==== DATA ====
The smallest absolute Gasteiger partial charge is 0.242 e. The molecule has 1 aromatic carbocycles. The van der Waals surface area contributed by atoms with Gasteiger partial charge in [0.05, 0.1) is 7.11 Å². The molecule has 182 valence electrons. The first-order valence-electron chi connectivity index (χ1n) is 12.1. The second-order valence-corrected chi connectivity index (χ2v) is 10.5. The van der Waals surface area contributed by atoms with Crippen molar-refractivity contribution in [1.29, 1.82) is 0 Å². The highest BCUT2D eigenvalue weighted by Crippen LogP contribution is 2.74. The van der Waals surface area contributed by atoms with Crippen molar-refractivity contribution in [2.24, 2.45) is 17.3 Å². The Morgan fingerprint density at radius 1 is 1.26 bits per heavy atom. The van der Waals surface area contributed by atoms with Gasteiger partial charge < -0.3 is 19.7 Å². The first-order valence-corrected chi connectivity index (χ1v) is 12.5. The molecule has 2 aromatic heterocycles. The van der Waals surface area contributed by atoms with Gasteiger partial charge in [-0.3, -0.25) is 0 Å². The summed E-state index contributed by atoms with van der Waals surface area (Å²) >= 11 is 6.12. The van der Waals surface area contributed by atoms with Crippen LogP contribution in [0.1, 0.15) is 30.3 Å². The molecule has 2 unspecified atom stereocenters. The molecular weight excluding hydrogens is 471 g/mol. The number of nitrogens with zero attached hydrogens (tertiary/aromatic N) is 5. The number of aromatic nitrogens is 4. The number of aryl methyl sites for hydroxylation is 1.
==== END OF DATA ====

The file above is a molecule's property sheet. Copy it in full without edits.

The smallest absolute Gasteiger partial charge is 0.242 e. The molecule has 1 aromatic carbocycles. The van der Waals surface area contributed by atoms with Gasteiger partial charge in [0.05, 0.1) is 7.11 Å². The molecule has 182 valence electrons. The first-order valence-electron chi connectivity index (χ1n) is 12.1. The second-order valence-corrected chi connectivity index (χ2v) is 10.5. The van der Waals surface area contributed by atoms with Crippen molar-refractivity contribution in [1.29, 1.82) is 0 Å². The highest BCUT2D eigenvalue weighted by Crippen LogP contribution is 2.74. The van der Waals surface area contributed by atoms with Crippen molar-refractivity contribution in [2.24, 2.45) is 17.3 Å². The Morgan fingerprint density at radius 1 is 1.26 bits per heavy atom. The van der Waals surface area contributed by atoms with Gasteiger partial charge < -0.3 is 19.7 Å². The first-order valence-corrected chi connectivity index (χ1v) is 12.5. The molecule has 2 aromatic heterocycles. The van der Waals surface area contributed by atoms with Gasteiger partial charge in [-0.3, -0.25) is 0 Å². The summed E-state index contributed by atoms with van der Waals surface area (Å²) >= 11 is 6.12. The van der Waals surface area contributed by atoms with Crippen LogP contribution in [0.1, 0.15) is 30.3 Å². The molecule has 2 unspecified atom stereocenters. The molecular weight excluding hydrogens is 471 g/mol. The number of nitrogens with zero attached hydrogens (tertiary/aromatic N) is 5. The number of aromatic nitrogens is 4. The number of aryl methyl sites for hydroxylation is 1.